Evolution of Snakes

by Lenny Flank


The fossil history of snakes is very poorly known, since snake skeletons are very delicate and do not fossilize easily. By carefully examining the fossil materials which have been recovered, and by making comparisons of the anatomy of living snakes and their relatives, biologists have been able to reconstruct something of the evolutionary history of snakes. Snakes, like all living things, are the product of the process of evolution, which allows species to change over time in response to environmental factors to produce entirely new species. The engine of evolution is "natural selection", in which those individual animals that possess superior survival traits tend to live longer than others and reproduce, in turn passing those same traits on to their offspring.

According to most paleontologists, reptiles evolved from the large group of ancient amphibians known as Labrynthodonts, which received their names from the distinctive structure of their teeth. In the Labrynthodonts, the enamel of the tooth was folded in on itself to form a complex mazelike pattern.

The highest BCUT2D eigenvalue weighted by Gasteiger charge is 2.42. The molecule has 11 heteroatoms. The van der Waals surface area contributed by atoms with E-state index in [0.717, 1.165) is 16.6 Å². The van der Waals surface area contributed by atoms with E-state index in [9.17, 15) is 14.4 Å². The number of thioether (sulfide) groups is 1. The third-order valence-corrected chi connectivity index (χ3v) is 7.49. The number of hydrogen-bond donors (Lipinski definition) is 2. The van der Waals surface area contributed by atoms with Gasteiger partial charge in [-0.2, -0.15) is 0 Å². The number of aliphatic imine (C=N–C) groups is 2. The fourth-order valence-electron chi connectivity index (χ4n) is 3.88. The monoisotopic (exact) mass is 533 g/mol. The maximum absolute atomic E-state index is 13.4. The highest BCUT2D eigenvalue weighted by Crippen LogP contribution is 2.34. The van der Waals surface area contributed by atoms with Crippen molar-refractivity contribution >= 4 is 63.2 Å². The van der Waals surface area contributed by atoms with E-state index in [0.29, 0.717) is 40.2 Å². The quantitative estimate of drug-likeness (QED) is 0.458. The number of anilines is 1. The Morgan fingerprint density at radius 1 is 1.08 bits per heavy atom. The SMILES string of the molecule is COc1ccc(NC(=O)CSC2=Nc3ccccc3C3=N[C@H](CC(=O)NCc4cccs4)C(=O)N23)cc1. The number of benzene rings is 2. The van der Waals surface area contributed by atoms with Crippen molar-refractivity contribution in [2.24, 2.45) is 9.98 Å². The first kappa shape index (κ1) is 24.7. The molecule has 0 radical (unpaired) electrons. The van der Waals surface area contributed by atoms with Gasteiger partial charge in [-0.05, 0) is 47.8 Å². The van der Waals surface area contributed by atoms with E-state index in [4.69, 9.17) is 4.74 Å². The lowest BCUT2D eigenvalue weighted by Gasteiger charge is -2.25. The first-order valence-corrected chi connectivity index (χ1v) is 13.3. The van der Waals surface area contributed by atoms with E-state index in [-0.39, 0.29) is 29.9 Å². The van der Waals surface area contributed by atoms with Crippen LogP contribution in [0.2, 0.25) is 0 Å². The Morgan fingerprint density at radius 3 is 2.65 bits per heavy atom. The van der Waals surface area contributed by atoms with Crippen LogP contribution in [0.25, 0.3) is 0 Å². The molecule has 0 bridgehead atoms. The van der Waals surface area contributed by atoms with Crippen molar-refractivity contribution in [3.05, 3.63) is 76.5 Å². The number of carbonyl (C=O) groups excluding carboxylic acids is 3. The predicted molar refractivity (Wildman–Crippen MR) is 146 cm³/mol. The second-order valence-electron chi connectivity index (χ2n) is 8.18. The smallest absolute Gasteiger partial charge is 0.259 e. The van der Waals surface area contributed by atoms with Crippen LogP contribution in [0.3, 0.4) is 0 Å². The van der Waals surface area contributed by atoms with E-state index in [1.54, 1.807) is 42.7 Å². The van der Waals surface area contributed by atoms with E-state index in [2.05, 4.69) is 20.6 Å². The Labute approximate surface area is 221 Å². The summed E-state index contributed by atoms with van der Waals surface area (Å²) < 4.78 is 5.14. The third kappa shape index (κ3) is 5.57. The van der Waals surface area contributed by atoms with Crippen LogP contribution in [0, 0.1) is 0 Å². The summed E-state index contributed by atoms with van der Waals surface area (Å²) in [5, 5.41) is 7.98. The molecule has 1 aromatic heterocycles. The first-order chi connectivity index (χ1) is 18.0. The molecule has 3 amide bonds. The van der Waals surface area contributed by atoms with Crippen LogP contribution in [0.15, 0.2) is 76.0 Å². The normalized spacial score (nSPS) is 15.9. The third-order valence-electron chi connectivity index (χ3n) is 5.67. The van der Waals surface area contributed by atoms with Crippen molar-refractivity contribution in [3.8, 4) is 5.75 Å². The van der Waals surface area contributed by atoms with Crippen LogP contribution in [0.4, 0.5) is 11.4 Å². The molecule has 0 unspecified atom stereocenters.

The evolutionary advance that set the reptiles apart from the amphibians was the development of the amniote or shelled egg which could be laid on land, freeing the reptiles from the necessity of returning to the water as adults for reproduction. The oldest known fossil egg was found in Texas, and dates to the lower Permian period of the earth's history, over 275 million years ago. It is not known from which particular group of Labrynthodont amphibians the reptiles developed; several different families of ancient amphibians seemed to have been developing characteristics at the time similar to those of reptiles.

The oldest fossil which can be definitely recognized as a reptile is a small lizardlike animal known as Hylonomus, whose skeletons have been found inside petrified tree stumps in Nova Scotia. During the period of time in which Hylonomus lived, the earth was a different place than it is now. The continents were all joined into one large super-continent near the equator, known as Pangea ("all earth"), and even such places as Antarctica and northern Canada had warm, humid climates with lush tropical forests. Since then, the Pangea land mass has broken up into a series of "plates" which move slowly atop the earth's mantle, a process known as "plate tectonics". As we shall see, the breakup and movement of these plates has had noticeable consequences for the evolution and distribution of modern snakes.